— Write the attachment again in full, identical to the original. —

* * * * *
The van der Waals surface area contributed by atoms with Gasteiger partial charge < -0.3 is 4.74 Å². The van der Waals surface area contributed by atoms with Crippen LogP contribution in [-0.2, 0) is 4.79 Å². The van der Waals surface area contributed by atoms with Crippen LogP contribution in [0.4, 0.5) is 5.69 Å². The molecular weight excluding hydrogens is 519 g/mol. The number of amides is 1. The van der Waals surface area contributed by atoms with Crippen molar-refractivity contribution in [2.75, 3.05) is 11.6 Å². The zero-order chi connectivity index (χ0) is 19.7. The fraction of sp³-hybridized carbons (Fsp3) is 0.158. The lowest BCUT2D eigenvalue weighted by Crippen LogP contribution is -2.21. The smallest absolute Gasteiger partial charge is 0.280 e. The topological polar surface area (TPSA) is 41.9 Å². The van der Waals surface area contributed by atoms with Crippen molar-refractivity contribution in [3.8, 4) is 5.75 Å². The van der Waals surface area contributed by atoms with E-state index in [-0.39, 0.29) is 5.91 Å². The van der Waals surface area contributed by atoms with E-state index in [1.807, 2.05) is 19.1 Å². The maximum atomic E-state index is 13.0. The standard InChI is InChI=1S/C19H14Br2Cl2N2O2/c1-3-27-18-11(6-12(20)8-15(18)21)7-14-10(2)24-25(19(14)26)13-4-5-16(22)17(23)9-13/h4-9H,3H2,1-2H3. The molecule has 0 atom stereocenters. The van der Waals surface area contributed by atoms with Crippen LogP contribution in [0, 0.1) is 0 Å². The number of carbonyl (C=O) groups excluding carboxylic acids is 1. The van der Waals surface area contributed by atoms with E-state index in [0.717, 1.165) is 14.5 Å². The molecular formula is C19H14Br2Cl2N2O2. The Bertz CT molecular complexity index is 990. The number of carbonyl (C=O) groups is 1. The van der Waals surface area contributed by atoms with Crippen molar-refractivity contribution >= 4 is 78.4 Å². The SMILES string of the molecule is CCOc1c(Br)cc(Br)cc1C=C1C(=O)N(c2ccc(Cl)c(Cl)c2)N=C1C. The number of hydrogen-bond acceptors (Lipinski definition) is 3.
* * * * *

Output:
The van der Waals surface area contributed by atoms with Gasteiger partial charge < -0.3 is 4.74 Å². The van der Waals surface area contributed by atoms with Crippen LogP contribution in [-0.2, 0) is 4.79 Å². The van der Waals surface area contributed by atoms with Crippen LogP contribution in [0.4, 0.5) is 5.69 Å². The molecular weight excluding hydrogens is 519 g/mol. The number of amides is 1. The van der Waals surface area contributed by atoms with Crippen molar-refractivity contribution in [2.75, 3.05) is 11.6 Å². The zero-order chi connectivity index (χ0) is 19.7. The fraction of sp³-hybridized carbons (Fsp3) is 0.158. The lowest BCUT2D eigenvalue weighted by Crippen LogP contribution is -2.21. The smallest absolute Gasteiger partial charge is 0.280 e. The topological polar surface area (TPSA) is 41.9 Å². The van der Waals surface area contributed by atoms with Crippen molar-refractivity contribution in [3.8, 4) is 5.75 Å². The van der Waals surface area contributed by atoms with E-state index in [-0.39, 0.29) is 5.91 Å². The van der Waals surface area contributed by atoms with E-state index in [1.807, 2.05) is 19.1 Å². The maximum atomic E-state index is 13.0. The standard InChI is InChI=1S/C19H14Br2Cl2N2O2/c1-3-27-18-11(6-12(20)8-15(18)21)7-14-10(2)24-25(19(14)26)13-4-5-16(22)17(23)9-13/h4-9H,3H2,1-2H3. The molecule has 0 atom stereocenters. The van der Waals surface area contributed by atoms with Crippen LogP contribution in [0, 0.1) is 0 Å². The number of carbonyl (C=O) groups excluding carboxylic acids is 1. The van der Waals surface area contributed by atoms with E-state index in [0.717, 1.165) is 14.5 Å². The molecular formula is C19H14Br2Cl2N2O2. The Bertz CT molecular complexity index is 990. The number of carbonyl (C=O) groups is 1. The van der Waals surface area contributed by atoms with Crippen molar-refractivity contribution >= 4 is 78.4 Å². The SMILES string of the molecule is CCOc1c(Br)cc(Br)cc1C=C1C(=O)N(c2ccc(Cl)c(Cl)c2)N=C1C. The number of hydrogen-bond acceptors (Lipinski definition) is 3.